put your house in order
put (one's) (own) house in order
To resolve one's own personal problems or business affairs (especially before criticizing those of others). The president and his administration sorely need to put their house in order or they may not live to see a second term in office. Jim should go about putting his own house in order before he starts criticizing how I live my life!
put your house in orderor
get your house in order
COMMON If you put your house in order or get your house in order, you make sure that all your affairs are arranged properly and that all your problems are dealt with. The government has given the newspaper industry a twelve-month deadline to put its house in order or face tough new controls. As with individuals, no company can be successful until it has got its own internal house in order. Note: Verbs such as keep or set can be used instead of put or get. She claimed the high street banks were incapable of keeping their house in order.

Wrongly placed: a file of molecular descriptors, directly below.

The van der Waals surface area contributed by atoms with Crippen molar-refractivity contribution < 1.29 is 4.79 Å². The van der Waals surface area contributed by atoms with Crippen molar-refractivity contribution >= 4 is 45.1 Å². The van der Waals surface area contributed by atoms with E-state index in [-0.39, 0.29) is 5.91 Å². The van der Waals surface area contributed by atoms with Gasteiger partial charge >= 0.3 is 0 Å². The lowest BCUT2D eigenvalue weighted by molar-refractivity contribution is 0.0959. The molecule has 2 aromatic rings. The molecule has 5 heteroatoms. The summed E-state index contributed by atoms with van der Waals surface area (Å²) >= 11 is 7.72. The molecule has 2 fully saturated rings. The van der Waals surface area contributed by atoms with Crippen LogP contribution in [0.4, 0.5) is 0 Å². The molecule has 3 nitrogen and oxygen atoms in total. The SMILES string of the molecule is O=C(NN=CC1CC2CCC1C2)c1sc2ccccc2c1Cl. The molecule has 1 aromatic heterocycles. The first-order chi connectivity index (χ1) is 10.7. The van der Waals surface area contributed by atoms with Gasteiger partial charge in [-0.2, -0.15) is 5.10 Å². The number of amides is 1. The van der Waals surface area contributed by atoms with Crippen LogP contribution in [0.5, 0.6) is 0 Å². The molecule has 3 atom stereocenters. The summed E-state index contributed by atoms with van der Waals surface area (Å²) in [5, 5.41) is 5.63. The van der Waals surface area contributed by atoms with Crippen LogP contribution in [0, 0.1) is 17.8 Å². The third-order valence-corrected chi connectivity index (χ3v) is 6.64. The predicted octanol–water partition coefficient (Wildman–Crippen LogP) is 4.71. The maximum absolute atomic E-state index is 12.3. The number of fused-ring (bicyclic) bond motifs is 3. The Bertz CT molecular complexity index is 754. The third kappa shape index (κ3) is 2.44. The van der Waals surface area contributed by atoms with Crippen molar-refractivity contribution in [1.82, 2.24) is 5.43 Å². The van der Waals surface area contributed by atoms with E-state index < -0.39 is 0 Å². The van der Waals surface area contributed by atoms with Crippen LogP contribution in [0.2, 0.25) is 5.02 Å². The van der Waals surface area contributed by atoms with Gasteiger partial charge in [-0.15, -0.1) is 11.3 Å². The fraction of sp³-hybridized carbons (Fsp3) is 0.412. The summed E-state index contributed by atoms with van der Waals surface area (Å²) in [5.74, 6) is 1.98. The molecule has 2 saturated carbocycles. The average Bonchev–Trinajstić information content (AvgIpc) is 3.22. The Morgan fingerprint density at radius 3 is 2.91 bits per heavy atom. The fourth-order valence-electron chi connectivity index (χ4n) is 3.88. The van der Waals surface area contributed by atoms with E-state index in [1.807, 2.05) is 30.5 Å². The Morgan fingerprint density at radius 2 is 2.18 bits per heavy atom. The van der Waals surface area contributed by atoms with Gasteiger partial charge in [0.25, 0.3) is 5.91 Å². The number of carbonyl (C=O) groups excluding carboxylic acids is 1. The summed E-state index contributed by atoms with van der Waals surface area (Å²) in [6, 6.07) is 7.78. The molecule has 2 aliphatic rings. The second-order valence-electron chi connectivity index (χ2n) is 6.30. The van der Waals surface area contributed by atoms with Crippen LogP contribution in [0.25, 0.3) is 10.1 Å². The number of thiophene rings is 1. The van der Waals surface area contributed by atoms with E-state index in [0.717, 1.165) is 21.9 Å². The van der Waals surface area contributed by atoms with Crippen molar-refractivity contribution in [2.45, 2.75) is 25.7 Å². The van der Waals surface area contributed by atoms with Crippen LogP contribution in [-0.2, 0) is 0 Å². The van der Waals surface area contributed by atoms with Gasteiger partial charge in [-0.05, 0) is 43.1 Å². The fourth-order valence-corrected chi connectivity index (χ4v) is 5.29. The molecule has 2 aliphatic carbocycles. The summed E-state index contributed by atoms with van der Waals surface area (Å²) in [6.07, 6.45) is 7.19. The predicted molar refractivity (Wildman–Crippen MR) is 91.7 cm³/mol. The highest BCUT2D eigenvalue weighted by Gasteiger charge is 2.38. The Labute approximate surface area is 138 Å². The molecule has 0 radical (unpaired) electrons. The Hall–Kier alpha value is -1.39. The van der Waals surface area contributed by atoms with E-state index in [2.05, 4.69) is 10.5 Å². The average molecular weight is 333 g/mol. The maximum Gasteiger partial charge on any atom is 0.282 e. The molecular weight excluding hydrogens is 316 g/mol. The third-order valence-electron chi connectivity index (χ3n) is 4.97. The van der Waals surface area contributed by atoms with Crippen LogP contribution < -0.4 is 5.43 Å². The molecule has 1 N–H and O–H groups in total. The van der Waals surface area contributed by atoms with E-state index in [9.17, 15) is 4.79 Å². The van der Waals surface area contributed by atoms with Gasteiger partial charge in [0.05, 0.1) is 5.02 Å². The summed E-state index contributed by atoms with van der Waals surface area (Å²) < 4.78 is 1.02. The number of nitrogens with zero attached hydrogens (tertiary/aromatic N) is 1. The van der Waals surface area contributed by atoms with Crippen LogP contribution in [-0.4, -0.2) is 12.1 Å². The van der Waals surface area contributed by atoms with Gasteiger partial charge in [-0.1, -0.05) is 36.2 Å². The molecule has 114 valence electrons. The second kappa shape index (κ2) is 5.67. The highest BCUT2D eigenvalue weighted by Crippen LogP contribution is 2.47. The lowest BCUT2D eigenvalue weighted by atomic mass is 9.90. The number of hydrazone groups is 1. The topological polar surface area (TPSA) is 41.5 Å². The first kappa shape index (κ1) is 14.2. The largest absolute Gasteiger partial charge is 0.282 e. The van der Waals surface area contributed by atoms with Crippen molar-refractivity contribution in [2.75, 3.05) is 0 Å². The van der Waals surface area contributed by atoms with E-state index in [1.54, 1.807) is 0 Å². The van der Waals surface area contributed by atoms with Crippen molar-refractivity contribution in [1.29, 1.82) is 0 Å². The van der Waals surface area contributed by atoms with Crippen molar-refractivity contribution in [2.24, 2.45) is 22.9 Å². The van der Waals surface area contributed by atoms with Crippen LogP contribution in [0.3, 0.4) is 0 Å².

put (or set or get) your house in ordermake necessary reforms.
2002 New York Times There will be no moral credibility for the bishops to speak about justice, truth, racial equality, war or immigration if they can't get their own house in order.